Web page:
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Blue Wire Is Growing Its Podcast Roster. But It’d Like To Expand Its Reach To Radio.

Sports podcaster Blue Wire says its downloads now top 10 million each month, but it is looking to grow its reach beyond the podcast realm. Founder Kevin Jones tells Front Office Sports they are looking to form long-term “strategic partnerships” that would give Blue Wire distribution on broadcast radio or in video distribution.

“The next level for Blue Wire is really building out beyond our audio and digital channels -- getting Blue Wire everywhere,” said Jones. “So we’re looking for the right partners.”

Since its launch in 2018, Blue Wire has raised $9 million venture capital funds and it has struck a high-profile partnership with Wynn Resorts that put a studio inside the Wynn Las Vegas a year ago. The studio inside the Wynn was part of the hotelier’s $3.5 million investment in Blue Wire.

Despite his desire to form partnerships, Jones told Front Office Sports he thinks remaining independent will allow Blue Wire to differentiate itself from its bigger competitors in the sports podcasting space.

“We have this grassroots culture that’s opposite of the corporate atmospheres I’ve worked at in radio, TV, and the NFL,” he said. “There’s a want from creators to know, and be in-touch, with the leaders of media companies.” Jones is a veteran of sports talk radio including KNBR San Francisco (680).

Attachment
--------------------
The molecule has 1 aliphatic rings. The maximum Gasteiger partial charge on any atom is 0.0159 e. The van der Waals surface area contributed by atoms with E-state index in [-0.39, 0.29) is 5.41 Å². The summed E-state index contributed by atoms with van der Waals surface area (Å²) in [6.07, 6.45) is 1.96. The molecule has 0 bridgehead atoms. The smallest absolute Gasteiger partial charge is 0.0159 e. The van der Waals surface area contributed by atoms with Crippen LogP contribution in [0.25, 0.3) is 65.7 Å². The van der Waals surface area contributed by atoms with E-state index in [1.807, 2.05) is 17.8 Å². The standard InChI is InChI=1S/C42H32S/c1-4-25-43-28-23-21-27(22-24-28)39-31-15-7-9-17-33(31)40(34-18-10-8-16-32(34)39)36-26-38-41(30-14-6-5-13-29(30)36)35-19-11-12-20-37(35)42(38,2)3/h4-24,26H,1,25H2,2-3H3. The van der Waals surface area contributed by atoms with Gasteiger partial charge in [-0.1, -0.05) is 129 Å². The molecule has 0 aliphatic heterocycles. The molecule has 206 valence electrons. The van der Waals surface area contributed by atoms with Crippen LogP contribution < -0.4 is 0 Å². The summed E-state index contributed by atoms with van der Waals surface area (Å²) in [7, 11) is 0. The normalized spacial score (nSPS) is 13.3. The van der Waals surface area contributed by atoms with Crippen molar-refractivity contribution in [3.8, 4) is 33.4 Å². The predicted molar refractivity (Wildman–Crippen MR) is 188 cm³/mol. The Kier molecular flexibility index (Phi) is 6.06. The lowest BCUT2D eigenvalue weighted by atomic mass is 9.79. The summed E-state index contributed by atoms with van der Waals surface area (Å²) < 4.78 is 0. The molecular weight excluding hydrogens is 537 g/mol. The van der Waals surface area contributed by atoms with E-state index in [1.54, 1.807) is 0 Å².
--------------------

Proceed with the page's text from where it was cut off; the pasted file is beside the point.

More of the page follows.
In the meantime, Blue Wire expects to nearly double its revenue to $10 million in 2022, up from $4.9 million in 2021 and $1 million in 2020. The revenue growth comes as they add more pro athletes to their roster of podcast talent with a focus on grabbing existing shows rather than launching new ones.

“To us, it’s a strength-in-numbers play. We like existing podcasters,” Jones said. He told Front Office Sports that one way they have been able to attract shows to join its network is podcast creators that join Blue Wire hold onto their intellectual property (IP) rights.

“Creators these days are becoming fiercely independent,” Jones said. “When they give away ownership of their podcast to a big corporation, they are fearful of losing control of both their audience and what they can and cannot say.”

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